What Is Flight to Quality?

By Michael Flannelly · May 10, 2024 · 4 minute read

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What Is Flight to Quality?

Flight to quality, also known as flight to safety, is when investors shift their assets away from riskier investments — like stocks — into conservative securities – like bonds. This reaction often occurs during turbulent times in the economy or financial markets, and investors want to put their money into relatively safe assets.

Because flight to quality is a term that’s often thrown around in the financial media, investors need to know what it is and how it can potentially impact an investment portfolio. A flight to quality is a short-term trading strategy that might not be ideal for long-term investors. But it’s still important for investors to know how the broader trend may affect the financial markets.

What Causes Flight to Quality?

Economic uncertainty is why investors look to reorient their portfolios away from volatile investments to conservative ones. Moments of economic uncertainty that spook investors can arise for various reasons, including geopolitical conflict, a sudden collapse of a financial institution, or signs of an imminent recession.

A flight to quality usually refers to a widespread phenomenon where investors shift their portfolio asset allocation. This large-scale change in risk sentiment can generally be seen in declines in stock market indices and government bond yields, as investors sell risky stocks to put money into more stable bonds.

Though a flight to quality usually refers to a herd-like behavior of most investors during economic uncertainty, individual investors can make a similar move at any time, depending on their risk tolerance and specific financial situation.

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What Are the Effects of Flight to Quality?

During periods of flight to quality, investors tend to trade higher-risk investments for lower-risk ones. This shift commonly results in a decrease in the price of high-risk assets and boosts the price of lower-risk securities.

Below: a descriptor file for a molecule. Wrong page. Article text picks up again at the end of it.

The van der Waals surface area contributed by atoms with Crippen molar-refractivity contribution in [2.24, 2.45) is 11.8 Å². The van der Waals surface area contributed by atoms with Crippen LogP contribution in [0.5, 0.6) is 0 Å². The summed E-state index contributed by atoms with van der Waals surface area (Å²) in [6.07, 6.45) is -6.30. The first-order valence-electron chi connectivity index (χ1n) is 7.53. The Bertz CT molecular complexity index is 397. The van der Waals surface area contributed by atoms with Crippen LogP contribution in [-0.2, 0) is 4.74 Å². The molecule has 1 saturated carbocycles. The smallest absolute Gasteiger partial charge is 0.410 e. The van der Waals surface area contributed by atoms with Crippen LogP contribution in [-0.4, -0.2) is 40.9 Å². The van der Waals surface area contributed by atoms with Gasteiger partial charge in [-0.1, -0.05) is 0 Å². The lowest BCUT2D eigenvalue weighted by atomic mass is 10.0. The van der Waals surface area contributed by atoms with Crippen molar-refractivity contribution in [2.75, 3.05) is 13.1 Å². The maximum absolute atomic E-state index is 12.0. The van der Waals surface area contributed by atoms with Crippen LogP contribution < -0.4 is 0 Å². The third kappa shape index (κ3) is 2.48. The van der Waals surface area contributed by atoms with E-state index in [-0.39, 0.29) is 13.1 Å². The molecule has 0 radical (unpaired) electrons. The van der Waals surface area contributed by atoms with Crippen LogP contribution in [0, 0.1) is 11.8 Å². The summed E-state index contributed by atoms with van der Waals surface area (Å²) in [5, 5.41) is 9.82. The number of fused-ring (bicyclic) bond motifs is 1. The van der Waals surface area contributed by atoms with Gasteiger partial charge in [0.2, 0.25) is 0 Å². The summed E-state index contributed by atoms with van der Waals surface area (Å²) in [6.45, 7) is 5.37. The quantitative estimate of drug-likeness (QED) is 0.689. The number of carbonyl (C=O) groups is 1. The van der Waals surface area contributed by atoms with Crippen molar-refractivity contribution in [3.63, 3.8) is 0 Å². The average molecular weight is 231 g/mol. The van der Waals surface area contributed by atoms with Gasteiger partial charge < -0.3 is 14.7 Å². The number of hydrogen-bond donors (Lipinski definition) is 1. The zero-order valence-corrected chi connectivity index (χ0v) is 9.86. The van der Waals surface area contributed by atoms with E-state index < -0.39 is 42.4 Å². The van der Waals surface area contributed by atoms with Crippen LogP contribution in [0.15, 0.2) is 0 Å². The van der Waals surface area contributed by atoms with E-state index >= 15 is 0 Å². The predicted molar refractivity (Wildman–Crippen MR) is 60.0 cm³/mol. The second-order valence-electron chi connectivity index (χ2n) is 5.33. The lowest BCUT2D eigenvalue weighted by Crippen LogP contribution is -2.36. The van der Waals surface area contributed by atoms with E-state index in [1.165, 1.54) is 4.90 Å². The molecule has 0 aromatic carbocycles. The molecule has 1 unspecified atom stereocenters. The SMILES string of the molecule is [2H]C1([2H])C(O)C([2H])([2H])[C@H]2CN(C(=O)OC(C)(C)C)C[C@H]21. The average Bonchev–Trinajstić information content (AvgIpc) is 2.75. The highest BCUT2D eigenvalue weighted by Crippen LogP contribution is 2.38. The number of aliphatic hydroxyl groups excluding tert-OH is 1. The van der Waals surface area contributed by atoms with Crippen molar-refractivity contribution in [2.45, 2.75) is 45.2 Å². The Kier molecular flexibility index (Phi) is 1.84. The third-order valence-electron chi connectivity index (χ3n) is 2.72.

As mentioned above, investors can see one effect of a flight to quality in the price of major stock market indices and bond yields, as the market shifts money from the risky stocks to safer bonds.

But a flight to quality doesn’t mean that investors will necessarily shift out of one asset (stocks) into another (bonds). For example, investors worried about the economy might sell growth stocks in favor of more reliable value or blue-chip stocks, pushing the price of the growth stocks down and boosting the price of the blue chips.

💡 Recommended: Value vs. Growth Stocks

A flight to quality may also shift investment from emerging market stocks to domestic stocks or from corporate bonds to government bonds.

In addition to moving funds from stocks to bonds or other assets, investors may also move money into cash and cash-equivalent investments, like money market funds, certificates of deposit, and Treasury bills, during periods of economic uncertainty.

Real-World Example of Flight to Quality

A flight to quality occurred during the early stages of the COVID-19 pandemic and related economic shutdowns in 2020. Investors scrambled to figure out their portfolio positions in the face of an unprecedented global event, selling stocks and putting money into relatively safe assets.

The S&P 500 Index fell nearly 34% from a high on Feb. 19, 2020, to a low on Mar. 23, 2020, as investors sold off equities. But investors didn’t rush to put this money into high-grade corporate and government bonds, as many would have thought in a regular flight to quality. A record $109 billion flowed out of fixed-income mutual funds and exchange-traded funds (ETFs) during a single week in March 2020. Instead, investors moved capital into cash and cash-like assets during this volatile period in a desire for liquidity.

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The Takeaway

A widespread flight to quality that creates volatility in the financial markets can be scary for many investors. When you see decreases in a portfolio or 401(k), it can be tempting to follow the broader market trends and shift your asset allocation to safer investments. However, this is not always the best choice, especially for investors trying to build long-term wealth.

Flights to quality have happened in the past (such as during the early stages of the pandemic in 2020), and will, in all likelihood, happen again. But even if you don’t get caught up in it, it’s good to know what’s happening in the markets, and why.

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Photo credit: iStock/svetikd

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